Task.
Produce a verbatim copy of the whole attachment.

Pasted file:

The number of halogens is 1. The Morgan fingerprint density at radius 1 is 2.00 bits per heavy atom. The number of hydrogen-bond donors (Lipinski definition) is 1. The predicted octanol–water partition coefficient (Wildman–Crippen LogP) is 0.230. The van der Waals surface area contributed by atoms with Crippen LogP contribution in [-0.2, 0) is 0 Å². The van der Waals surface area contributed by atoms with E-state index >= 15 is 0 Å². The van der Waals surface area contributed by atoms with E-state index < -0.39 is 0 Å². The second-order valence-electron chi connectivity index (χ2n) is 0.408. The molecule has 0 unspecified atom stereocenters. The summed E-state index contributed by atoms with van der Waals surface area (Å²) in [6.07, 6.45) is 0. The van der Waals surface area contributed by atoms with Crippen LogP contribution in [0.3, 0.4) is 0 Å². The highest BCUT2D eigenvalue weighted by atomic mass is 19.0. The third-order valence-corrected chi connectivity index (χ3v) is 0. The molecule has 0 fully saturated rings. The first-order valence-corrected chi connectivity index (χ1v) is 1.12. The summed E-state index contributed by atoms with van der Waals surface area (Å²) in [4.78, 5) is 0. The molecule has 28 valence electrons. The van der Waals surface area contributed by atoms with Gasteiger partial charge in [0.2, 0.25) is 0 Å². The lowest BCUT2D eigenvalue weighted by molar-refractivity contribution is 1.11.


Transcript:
The number of halogens is 1. The Morgan fingerprint density at radius 1 is 2.00 bits per heavy atom. The number of hydrogen-bond donors (Lipinski definition) is 1. The predicted octanol–water partition coefficient (Wildman–Crippen LogP) is 0.230. The van der Waals surface area contributed by atoms with Crippen LogP contribution in [-0.2, 0) is 0 Å². The van der Waals surface area contributed by atoms with E-state index >= 15 is 0 Å². The van der Waals surface area contributed by atoms with E-state index < -0.39 is 0 Å². The second-order valence-electron chi connectivity index (χ2n) is 0.408. The molecule has 0 unspecified atom stereocenters. The summed E-state index contributed by atoms with van der Waals surface area (Å²) in [6.07, 6.45) is 0. The van der Waals surface area contributed by atoms with Crippen LogP contribution in [0.3, 0.4) is 0 Å². The highest BCUT2D eigenvalue weighted by atomic mass is 19.0. The third-order valence-corrected chi connectivity index (χ3v) is 0. The molecule has 0 fully saturated rings. The first-order valence-corrected chi connectivity index (χ1v) is 1.12. The summed E-state index contributed by atoms with van der Waals surface area (Å²) in [4.78, 5) is 0. The molecule has 28 valence electrons. The van der Waals surface area contributed by atoms with Gasteiger partial charge in [0.2, 0.25) is 0 Å². The lowest BCUT2D eigenvalue weighted by molar-refractivity contribution is 1.11.